WITH the advent of more detailed knowledge concerning the pathogenesis and treatment of erythroblastosis fetalis, interest has been focused on the possible untoward effects of a successful therapeutic regimen that may result in a live but helpless infant with kernicterus.
The term "kernicterus" was devised by Schmorl1 in 1903 in referring to what Orth1 had called "nuclear jaundice" in 1875. Orth described a primary necrosis of the brain associated with secondary bile staining and degeneration of the ganglion cells. In 1907 Bencke summarized the prevailing views concerning the relationship between cerebral injury and kernicterus, and it is of interest that one of these theories, that damage to ganglion cells is caused by ischemia (or trauma), in which area of damage there is a subsequent pigmentation, has gained wide acceptance among present day workers in the field. In 1932 Diamond and his colleagues2 linked together as a single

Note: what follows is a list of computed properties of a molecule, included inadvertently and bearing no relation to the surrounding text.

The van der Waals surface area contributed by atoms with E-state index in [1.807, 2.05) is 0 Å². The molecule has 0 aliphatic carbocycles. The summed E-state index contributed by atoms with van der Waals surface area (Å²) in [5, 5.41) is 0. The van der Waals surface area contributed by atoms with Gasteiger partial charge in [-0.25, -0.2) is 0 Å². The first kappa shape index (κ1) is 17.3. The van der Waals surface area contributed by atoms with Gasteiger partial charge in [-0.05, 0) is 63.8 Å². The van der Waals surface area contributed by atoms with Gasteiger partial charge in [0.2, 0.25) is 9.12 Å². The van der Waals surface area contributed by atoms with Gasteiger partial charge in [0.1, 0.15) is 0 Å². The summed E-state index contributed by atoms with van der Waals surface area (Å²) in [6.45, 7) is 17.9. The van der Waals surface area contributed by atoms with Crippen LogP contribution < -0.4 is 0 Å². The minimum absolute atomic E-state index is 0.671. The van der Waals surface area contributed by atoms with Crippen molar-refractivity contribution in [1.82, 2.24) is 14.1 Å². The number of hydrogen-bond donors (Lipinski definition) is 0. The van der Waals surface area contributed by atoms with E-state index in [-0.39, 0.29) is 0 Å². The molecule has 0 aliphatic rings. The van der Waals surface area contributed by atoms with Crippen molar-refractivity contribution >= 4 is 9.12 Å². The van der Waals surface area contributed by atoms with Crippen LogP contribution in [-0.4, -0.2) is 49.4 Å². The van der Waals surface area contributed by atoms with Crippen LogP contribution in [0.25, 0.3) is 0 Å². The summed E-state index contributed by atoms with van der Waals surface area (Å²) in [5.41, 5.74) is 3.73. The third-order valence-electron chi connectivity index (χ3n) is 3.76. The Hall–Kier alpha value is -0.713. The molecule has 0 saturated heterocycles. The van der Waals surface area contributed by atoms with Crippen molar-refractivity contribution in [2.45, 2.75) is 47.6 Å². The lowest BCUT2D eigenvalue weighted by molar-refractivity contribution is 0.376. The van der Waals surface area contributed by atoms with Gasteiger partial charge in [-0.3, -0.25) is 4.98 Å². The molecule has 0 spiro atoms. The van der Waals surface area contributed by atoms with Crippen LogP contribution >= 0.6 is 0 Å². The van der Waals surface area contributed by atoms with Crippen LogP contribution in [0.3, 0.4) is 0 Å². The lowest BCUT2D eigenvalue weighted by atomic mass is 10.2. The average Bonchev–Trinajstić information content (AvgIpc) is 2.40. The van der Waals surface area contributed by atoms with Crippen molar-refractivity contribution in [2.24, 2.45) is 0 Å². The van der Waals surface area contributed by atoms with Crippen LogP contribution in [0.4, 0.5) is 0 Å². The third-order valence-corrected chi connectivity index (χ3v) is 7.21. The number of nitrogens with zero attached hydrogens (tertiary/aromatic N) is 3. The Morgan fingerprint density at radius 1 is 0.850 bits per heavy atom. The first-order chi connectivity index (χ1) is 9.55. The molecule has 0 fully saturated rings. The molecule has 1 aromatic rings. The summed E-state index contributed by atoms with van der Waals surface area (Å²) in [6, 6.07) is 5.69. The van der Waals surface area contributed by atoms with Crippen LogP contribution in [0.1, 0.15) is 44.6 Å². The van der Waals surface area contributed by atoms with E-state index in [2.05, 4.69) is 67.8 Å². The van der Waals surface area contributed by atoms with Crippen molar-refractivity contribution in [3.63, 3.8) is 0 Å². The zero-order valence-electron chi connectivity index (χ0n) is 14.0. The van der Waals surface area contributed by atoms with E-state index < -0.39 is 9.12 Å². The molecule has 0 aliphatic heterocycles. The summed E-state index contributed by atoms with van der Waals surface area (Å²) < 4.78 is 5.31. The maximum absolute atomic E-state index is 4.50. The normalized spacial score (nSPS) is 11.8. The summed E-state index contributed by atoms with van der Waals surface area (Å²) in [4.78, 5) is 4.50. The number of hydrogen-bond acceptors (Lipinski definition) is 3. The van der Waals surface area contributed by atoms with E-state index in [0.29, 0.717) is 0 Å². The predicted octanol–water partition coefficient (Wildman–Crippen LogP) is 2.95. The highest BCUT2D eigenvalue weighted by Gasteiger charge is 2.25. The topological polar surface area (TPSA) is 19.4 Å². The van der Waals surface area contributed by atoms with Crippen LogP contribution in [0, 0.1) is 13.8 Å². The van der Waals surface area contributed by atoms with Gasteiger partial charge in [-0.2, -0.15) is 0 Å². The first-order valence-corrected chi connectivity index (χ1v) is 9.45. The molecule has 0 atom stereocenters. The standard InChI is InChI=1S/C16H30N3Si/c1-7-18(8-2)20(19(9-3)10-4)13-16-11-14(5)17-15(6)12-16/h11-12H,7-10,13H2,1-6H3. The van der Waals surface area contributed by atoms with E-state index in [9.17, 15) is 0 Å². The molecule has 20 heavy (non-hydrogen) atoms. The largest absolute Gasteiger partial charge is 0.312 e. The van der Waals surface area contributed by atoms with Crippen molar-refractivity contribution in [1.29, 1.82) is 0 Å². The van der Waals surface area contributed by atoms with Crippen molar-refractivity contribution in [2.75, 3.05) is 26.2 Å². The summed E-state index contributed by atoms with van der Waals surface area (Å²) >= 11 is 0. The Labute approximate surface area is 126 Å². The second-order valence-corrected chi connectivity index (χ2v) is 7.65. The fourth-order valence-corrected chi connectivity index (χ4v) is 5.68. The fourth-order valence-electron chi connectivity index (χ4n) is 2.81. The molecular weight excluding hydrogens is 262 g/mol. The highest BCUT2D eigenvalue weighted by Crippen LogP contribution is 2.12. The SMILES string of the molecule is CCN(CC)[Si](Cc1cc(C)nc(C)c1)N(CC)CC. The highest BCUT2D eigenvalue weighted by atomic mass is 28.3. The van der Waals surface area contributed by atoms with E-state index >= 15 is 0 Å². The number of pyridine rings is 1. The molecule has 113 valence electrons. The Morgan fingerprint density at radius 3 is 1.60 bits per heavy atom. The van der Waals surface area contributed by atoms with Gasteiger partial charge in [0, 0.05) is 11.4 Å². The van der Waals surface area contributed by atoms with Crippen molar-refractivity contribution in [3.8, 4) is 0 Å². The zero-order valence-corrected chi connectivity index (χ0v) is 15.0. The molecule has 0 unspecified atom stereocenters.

STILLER R. KERNICTERUS: A Follow-Up Study of Thirty-Five Erythroblastotic Infants. Am J Dis Child. 1947;73(6):651–662. doi:10.1001/archpedi.1947.02020410002001
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